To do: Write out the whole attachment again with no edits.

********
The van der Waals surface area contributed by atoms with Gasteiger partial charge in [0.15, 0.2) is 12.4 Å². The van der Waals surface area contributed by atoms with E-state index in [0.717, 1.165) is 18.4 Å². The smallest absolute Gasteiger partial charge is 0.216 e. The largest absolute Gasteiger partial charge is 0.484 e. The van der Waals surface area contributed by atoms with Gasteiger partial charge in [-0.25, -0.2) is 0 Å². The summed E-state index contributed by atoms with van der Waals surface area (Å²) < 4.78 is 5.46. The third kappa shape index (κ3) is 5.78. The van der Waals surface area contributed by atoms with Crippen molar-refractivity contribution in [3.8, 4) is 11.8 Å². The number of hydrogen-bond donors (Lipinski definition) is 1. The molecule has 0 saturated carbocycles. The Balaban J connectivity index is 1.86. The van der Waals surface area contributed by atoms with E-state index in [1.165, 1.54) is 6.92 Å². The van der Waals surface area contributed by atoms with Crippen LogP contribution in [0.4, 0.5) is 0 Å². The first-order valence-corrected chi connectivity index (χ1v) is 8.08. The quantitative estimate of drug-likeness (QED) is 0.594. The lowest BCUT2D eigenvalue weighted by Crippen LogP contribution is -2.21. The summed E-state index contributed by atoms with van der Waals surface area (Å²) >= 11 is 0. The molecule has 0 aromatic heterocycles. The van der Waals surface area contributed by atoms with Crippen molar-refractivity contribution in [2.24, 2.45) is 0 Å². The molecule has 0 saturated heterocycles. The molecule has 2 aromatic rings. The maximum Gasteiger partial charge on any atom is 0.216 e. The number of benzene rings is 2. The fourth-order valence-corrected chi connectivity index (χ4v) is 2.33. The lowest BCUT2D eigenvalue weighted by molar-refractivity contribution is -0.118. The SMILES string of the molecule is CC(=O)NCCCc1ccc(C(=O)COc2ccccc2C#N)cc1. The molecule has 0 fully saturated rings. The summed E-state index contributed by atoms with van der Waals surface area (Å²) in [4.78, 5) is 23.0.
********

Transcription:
The van der Waals surface area contributed by atoms with Gasteiger partial charge in [0.15, 0.2) is 12.4 Å². The van der Waals surface area contributed by atoms with E-state index in [0.717, 1.165) is 18.4 Å². The smallest absolute Gasteiger partial charge is 0.216 e. The largest absolute Gasteiger partial charge is 0.484 e. The van der Waals surface area contributed by atoms with Gasteiger partial charge in [-0.25, -0.2) is 0 Å². The summed E-state index contributed by atoms with van der Waals surface area (Å²) < 4.78 is 5.46. The third kappa shape index (κ3) is 5.78. The van der Waals surface area contributed by atoms with Crippen molar-refractivity contribution in [3.8, 4) is 11.8 Å². The number of hydrogen-bond donors (Lipinski definition) is 1. The molecule has 0 saturated carbocycles. The Balaban J connectivity index is 1.86. The van der Waals surface area contributed by atoms with E-state index in [1.165, 1.54) is 6.92 Å². The van der Waals surface area contributed by atoms with Crippen LogP contribution in [0.4, 0.5) is 0 Å². The first-order valence-corrected chi connectivity index (χ1v) is 8.08. The quantitative estimate of drug-likeness (QED) is 0.594. The lowest BCUT2D eigenvalue weighted by Crippen LogP contribution is -2.21. The summed E-state index contributed by atoms with van der Waals surface area (Å²) >= 11 is 0. The molecule has 0 aromatic heterocycles. The van der Waals surface area contributed by atoms with Crippen molar-refractivity contribution in [2.24, 2.45) is 0 Å². The molecule has 0 saturated heterocycles. The molecule has 2 aromatic rings. The maximum Gasteiger partial charge on any atom is 0.216 e. The number of benzene rings is 2. The fourth-order valence-corrected chi connectivity index (χ4v) is 2.33. The lowest BCUT2D eigenvalue weighted by molar-refractivity contribution is -0.118. The SMILES string of the molecule is CC(=O)NCCCc1ccc(C(=O)COc2ccccc2C#N)cc1. The molecule has 0 fully saturated rings. The summed E-state index contributed by atoms with van der Waals surface area (Å²) in [4.78, 5) is 23.0.